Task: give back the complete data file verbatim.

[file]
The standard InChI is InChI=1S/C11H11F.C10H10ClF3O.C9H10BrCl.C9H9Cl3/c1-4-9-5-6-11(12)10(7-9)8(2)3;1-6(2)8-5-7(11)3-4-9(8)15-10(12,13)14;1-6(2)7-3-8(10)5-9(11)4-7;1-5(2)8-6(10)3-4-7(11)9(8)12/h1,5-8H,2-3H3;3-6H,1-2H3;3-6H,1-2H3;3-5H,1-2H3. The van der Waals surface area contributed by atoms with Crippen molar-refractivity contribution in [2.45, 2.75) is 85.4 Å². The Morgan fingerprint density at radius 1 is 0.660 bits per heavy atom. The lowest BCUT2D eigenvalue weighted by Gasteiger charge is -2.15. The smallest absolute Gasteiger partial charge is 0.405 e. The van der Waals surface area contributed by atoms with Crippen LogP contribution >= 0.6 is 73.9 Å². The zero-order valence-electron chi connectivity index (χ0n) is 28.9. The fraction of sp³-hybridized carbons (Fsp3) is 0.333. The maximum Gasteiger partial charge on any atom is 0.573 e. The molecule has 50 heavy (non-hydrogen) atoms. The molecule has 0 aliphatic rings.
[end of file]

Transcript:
The standard InChI is InChI=1S/C11H11F.C10H10ClF3O.C9H10BrCl.C9H9Cl3/c1-4-9-5-6-11(12)10(7-9)8(2)3;1-6(2)8-5-7(11)3-4-9(8)15-10(12,13)14;1-6(2)7-3-8(10)5-9(11)4-7;1-5(2)8-6(10)3-4-7(11)9(8)12/h1,5-8H,2-3H3;3-6H,1-2H3;3-6H,1-2H3;3-5H,1-2H3. The van der Waals surface area contributed by atoms with Crippen molar-refractivity contribution in [2.45, 2.75) is 85.4 Å². The Morgan fingerprint density at radius 1 is 0.660 bits per heavy atom. The lowest BCUT2D eigenvalue weighted by Gasteiger charge is -2.15. The smallest absolute Gasteiger partial charge is 0.405 e. The van der Waals surface area contributed by atoms with Crippen LogP contribution >= 0.6 is 73.9 Å². The zero-order valence-electron chi connectivity index (χ0n) is 28.9. The fraction of sp³-hybridized carbons (Fsp3) is 0.333. The maximum Gasteiger partial charge on any atom is 0.573 e. The molecule has 50 heavy (non-hydrogen) atoms. The molecule has 0 aliphatic rings.